Managing Successful Projects with PRINCE2 (PRINCE2™) (Fifth Edition). London, UK: The Stationery Office. If the development of a project focuses on its results, the implication is that as long as the project manages what has been requested, it has been successful. Whether and how the results are used is not of particular importance to the project team. This is an extension of the idea that the delivery of a project is primarily a technical process (hence the general assumption that the ideal person to lead a project is the one with the most technical knowledge of the content). Project Charter vs Business Case: What are the differences? What is a project charter and what is a business case? Are these two documents interchangeable? In this guide, you will find all the explanations you need. If you are a project manager, this article is a must. Budget – the estimate of project costs, including information on who can approve expenses, both from the allocated budget. Contains any additional expenses required for the project. The official name of this justification is “Business Case”.

Although the term “business” is used, the concept is equally relevant in non-business environments – governments, non-profit organizations, NGOs, etc. – where it may be known as “case explanation” (or similar terminology). Create a slideshow and present your project charter to the sponsor, client, or stakeholders at a meeting. Give them time to ask questions. It`s a good idea to include team leaders and some team members in the presentation. Here are some presentation tips: • Did something happen in the project or environment that we should have considered? Let`s look at an example of how a business case can affect how the project is managed. A company has identified and selected a particular project because the project complements its strategic plan for consolidating its suppliers. The project manager has a project management plan that includes an approved schedule and resources. The project manager determines that the approved schedule is a constraint that could delay the vendor consolidation process. It requests additional expert resources instead of proceeding with resources approved in accordance with the project management plan.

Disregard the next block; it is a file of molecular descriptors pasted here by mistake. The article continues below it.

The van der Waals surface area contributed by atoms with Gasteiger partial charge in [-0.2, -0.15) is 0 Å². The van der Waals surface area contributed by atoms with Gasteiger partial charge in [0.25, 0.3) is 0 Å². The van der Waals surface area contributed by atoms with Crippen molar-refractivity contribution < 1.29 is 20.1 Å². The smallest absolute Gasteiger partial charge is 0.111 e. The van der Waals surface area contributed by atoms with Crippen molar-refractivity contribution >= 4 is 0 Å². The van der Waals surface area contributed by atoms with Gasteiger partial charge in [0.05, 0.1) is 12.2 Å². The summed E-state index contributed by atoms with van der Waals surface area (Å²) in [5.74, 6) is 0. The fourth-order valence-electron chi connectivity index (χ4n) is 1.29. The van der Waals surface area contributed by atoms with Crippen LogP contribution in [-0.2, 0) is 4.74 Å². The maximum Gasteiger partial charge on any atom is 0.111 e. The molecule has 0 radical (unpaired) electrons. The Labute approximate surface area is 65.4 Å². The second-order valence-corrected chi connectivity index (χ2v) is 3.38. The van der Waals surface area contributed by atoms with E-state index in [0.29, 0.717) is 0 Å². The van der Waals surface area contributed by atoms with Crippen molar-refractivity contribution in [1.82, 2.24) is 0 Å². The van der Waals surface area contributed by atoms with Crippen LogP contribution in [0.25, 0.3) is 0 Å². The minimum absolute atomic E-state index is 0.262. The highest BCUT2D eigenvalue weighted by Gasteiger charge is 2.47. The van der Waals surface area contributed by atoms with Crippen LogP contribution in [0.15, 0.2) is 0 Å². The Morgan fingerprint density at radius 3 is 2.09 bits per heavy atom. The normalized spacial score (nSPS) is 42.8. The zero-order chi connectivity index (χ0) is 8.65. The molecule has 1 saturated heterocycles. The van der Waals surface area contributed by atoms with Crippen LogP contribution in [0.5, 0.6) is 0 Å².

If the project manager had not requested the increase, the company might have been late in consolidating the suppliers, which would have resulted in the loss, or it might also have happened that the contracts had been renewed. If you are reading this article on project Charter vs. Interesting business case, you are probably thinking about the best way to start and execute a project. The best way to achieve this is to have an in-depth understanding of the concept of net present value. We have a wonderful article that assumes you don`t know anything and takes you far beyond the knowledge of the average project manager. This is something you absolutely need to avoid making bad estimates when creating your business case. 4. No targets shall be set as to the reasons why the results of the project will be produced, other than compliance with the technical specifications. This allows the project team to take too much care of the technical details and lose sight of the project`s objectives.

At the end of the project, there is no clear way to determine whether the project has added value. Both occur because no profit target was set before the project began. .